MATT GRAHAM: Okay. So we’ve stretched out
the strings. We’ve retuned the strings multiple times, and our new strings sound bright and
warm and they’re staying in tune. So the next thing we have to turn our attention to, how
could we not, are these crazy ends of the strings that are left on the guitar. Now again,
I said, you really don’t need any tools to change the strings on your guitar and I’ll
stand by that. What you can do to get these out of your way because they’re obviously
going to jingle around, possibly even get in the way of your left hand like this, you
can just take them one at a time and twist them or loop them, I should say, into a loose
coil like this. And once you do that to all of them, it’s a quick fix, you know, if you
don’t have wire cutters. If you do, which I do, I recommend cutting them. And when you
cut these, you want to be careful not to cut at an angle like a diagonal angle like this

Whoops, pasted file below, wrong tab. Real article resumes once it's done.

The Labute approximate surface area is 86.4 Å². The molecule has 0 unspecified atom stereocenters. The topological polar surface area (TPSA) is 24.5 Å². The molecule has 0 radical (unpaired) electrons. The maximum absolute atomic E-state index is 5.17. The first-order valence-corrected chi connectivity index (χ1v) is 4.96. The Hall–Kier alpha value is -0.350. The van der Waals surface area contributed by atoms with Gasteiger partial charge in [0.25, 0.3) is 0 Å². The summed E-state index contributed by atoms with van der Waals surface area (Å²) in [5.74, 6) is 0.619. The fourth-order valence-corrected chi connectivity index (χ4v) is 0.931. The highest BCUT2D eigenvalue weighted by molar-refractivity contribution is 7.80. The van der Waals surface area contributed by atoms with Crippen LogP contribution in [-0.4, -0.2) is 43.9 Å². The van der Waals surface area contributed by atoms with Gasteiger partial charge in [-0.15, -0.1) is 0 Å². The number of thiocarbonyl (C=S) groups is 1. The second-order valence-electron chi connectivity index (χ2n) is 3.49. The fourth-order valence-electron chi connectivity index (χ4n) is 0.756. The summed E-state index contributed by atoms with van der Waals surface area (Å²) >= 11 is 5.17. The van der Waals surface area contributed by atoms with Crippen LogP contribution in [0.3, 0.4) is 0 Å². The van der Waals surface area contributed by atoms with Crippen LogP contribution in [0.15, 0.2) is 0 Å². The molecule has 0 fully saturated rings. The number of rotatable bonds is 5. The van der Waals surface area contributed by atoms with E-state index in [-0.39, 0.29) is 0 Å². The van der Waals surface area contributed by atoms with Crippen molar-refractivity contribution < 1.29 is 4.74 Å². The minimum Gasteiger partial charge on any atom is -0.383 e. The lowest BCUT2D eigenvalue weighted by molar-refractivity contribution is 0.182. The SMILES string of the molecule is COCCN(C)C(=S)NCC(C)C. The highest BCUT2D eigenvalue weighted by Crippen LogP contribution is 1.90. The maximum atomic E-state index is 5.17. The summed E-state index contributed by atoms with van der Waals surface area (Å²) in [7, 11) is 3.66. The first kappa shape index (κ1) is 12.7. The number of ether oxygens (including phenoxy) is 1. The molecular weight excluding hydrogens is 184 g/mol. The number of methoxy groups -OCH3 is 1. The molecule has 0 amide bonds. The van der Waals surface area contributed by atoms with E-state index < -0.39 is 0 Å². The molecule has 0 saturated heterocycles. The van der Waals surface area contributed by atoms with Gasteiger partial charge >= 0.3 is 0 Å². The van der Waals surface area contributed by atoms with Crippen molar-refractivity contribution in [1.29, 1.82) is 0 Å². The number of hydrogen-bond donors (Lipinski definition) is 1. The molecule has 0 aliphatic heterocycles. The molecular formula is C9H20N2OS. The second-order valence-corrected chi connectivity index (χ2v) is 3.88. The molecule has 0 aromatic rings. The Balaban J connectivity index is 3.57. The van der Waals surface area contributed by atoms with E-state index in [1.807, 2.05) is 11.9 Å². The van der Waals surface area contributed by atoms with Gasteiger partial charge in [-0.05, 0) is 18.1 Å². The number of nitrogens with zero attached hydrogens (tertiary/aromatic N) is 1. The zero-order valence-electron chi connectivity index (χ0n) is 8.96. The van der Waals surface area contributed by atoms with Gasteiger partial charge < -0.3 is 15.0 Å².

because you’re basically creating a sharp point on the string and that can be really
dangerous especially when it’s time to remove these when they get old. So I’m going to put
my cutters at a right angle to the string and cut. And that way, it creates a nice,
flat end and it’s a little bit less hazardous. And you’re going to leave about–between a
quarter and a half inch, an eighth inch if you really want to get it out of the way.
But again, the reason you would leave any slack at all or any excess at all on these
is so that when you are using your pliers to pull the string off of the tuning post
when you remove the strings, you’ll have something to get in there with your wires and grip.
So I always like to lay them down flat just so they don’t poke anybody or snag on clothing
or anything like that.